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Gudrunarlaug is one of many "hidden" geothermal pools in Iceland, located in the western part of the country. I visited the pool for the first time on a sunny day in early June.
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And better yet – these hot springs recommended in the article are free of entrance, unlike the pricey Blue Lagoon.
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If you are short on time but looking for an unforgettable adventure in the Icelandic wilderness, this geothermal helicopter tour might be just what you are looking for.
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If you like bathing in the nature, Iceland has plenty to offer. There are unique spots to go swimming all over the country and some of them totally undiscovered by tourists. This article reveals four exciting swim spots in Iceland.
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If you think the Blue Lagoon is a natural hot spring where the locals hang out, think again. This article helps set the right expectations before visiting.
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While this is a page about a local project called "Friends of water", focused on maintenance of geothermal pools, it's also an excellent list of pools to visit in the Westfjords.
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The Landmannalaugar area in the Iceland Highlands is the perfect place for hiking and exploring. The place is characterised by unique colors, vast mountains and hot springs – it's also the starting point for the famous Laugavegur Trek.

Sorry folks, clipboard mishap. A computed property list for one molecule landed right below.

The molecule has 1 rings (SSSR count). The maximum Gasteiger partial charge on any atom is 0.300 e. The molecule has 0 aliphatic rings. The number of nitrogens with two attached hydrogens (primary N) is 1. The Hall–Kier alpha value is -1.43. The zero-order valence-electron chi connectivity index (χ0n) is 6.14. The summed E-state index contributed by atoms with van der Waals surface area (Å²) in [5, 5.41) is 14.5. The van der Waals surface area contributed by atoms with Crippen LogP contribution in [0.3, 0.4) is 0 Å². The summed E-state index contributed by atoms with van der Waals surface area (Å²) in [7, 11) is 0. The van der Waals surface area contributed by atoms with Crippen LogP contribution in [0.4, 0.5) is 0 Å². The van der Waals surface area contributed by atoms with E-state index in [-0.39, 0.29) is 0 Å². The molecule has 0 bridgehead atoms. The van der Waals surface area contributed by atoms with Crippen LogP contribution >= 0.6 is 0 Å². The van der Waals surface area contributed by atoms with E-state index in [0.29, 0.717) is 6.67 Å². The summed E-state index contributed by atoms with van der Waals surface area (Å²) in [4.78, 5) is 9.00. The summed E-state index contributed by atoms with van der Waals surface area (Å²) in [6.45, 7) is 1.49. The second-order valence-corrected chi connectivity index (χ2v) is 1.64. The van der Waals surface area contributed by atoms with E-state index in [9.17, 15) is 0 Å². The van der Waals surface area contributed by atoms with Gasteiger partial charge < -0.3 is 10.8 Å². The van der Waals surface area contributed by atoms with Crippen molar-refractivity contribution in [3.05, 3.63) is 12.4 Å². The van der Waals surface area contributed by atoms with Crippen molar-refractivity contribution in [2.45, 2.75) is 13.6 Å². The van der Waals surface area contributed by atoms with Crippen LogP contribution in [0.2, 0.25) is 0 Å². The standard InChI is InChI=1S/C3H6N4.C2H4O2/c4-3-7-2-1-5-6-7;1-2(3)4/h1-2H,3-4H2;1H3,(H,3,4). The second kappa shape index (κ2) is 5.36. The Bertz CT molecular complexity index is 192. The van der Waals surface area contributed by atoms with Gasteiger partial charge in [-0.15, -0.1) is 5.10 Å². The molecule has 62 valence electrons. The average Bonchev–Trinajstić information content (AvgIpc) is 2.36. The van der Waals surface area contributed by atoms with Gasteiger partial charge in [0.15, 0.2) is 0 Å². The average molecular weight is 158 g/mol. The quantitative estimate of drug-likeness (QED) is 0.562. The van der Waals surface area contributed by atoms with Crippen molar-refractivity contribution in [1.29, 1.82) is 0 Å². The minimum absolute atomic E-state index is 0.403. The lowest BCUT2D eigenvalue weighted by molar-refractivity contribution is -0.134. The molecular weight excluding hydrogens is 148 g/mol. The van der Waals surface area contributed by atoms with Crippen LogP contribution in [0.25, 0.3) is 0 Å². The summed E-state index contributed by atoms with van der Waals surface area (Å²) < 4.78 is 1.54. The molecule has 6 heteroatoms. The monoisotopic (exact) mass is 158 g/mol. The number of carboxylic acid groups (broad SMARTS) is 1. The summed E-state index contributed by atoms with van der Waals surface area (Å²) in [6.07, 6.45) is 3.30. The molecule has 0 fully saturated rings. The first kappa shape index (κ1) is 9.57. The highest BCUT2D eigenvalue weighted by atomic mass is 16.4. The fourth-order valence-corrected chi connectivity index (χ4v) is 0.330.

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The Seljavallalaug swimming pool is often overlooked by tourists despite being very close to the ring road. This blog posts offers information on this truly unique pool and a detailed map with directions how to get there.
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There was a change in the landscape in the Holuhraun area after the eruption in 2014. New lava field was formed and a geothermal pool emerged.
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The Blue Lagoon may be the ultimate tourist hit in Iceland but that doesn't necessarily mean that it's crowded all the time.
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This list of small natural, geothermal hot springs in South Iceland, has a few more remote lesser-known options to check out.
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Do you dare? Sea swimming is a surprisingly common activity amongst locals in Iceland and if you're up for an adventure, it's worth trying at least once!